For P2P platforms trying to serve as a matchmaking service, there just simply is not enough margin-left in the value chain. After reviewing all that’s required – how they need to make factoring affordable for regular businesses, make the peer-to-peer factoring platforms financially viable and, of course, they need to keep the investors in the platforms happy – it all adds up to an unsustainable business, no matter how it might be advertised.
And yet, that’s not P2P factoring’s only challenge.
2. Anonymity stimulates fraud
While factoring is a new and exciting way for many to finance their business, it is by no means a new way to finance. Factoring has actually been around for hundreds of years. And just like any other form of financing, it has been subject to fraud – which our technological age hasn’t helped.
After all, digital peer-to-peer platforms by definition, are more anonymous and therefore more susceptible to fraud. Any provider of factoring services must be cautious with client onboarding, and for a good reason – there are even numerous examples where people hired actors to pretend they were employees of a non-existent business. After these fake entrepreneurs convinced the factoring company to take over their invoices (and pay 90 percent of the amount upfront) they suddenly vanished.
Truly, fraud is a very serious risk. This makes it essential for any factoring company to take a balanced approach to business, such as using credit-risk tools, multiple data points for verification as well as employing experienced professionals that know the factoring business.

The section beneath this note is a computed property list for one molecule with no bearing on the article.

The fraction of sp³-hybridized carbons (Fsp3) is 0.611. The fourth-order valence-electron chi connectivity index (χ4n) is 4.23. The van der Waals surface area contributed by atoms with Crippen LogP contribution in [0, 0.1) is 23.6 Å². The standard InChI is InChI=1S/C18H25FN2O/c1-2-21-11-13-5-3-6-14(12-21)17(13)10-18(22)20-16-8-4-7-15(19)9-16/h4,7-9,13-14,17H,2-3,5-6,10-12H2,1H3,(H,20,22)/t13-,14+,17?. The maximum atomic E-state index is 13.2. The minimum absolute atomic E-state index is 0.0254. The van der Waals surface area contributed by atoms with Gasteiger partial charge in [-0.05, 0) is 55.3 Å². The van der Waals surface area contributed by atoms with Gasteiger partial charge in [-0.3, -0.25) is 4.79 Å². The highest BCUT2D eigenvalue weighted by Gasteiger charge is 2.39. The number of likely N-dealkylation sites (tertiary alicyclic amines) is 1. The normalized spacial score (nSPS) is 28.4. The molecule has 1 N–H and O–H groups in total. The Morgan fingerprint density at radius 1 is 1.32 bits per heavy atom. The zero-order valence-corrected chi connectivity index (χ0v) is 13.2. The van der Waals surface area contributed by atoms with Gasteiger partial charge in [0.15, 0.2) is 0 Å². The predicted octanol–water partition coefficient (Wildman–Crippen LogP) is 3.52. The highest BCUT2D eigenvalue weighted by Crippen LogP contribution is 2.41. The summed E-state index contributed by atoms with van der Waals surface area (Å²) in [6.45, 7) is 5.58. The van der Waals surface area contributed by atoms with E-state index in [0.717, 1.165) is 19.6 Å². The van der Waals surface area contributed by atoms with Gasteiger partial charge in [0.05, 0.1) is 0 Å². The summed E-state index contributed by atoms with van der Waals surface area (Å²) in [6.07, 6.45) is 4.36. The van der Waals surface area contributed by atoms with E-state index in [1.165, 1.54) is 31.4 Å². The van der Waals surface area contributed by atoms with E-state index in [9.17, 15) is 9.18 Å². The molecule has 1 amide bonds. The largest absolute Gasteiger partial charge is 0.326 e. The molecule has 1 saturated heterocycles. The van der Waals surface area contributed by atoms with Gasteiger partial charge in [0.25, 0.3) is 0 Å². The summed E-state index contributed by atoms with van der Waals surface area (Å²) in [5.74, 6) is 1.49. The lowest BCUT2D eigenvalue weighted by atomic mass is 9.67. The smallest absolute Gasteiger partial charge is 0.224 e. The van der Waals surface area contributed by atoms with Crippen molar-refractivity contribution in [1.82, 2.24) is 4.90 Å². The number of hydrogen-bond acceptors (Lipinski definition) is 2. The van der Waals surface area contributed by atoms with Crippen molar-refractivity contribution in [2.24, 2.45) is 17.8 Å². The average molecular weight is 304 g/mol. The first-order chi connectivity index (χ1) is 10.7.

However, experienced professionals don’t just aid in fraud protection. At Factris, we believe in building relationships with our customers, which creates a huge advantage over P2P platforms.
3. Factoring is a relationship business
Automation is often maligned for creating a lack of personal interaction, so, ironically, technological advancements have actually led to an increased focus on customer service, improving their experience with Factris. How?
It’s pretty simple: we use technology, not to make our teamwork faster or harder, but happier and better. In fact, Factris’ business model is based on the premise that we should automate what we can; after all, why waste staff hours on tasks that computers can do more efficiently? That would benefit neither Factris nor our customers.
So what is the connection between technology and improved customer interactions? Automation enables our team to focus their energy and abilities on people – building relationships and providing real value to our customers. After all, factoring is a local business that’s built on relationships with trust at its foundation. We never let automation lead to losing contact with our clients. We believe it’s essential for entrepreneurs to know the people behind the factoring company that has daily contact with their clients for invoice matters – one more thing that P2P factoring platforms lack.
After a closer look, it’s evident that all three reasons mentioned above are intertwined. We take advantage of technology and innovation while maintaining a personal approach to factoring that allows us to offer competitive pricing while staying profitable. We aim for long-term, close and strong relationships with our clients – something P2P factoring platforms just can’t achieve.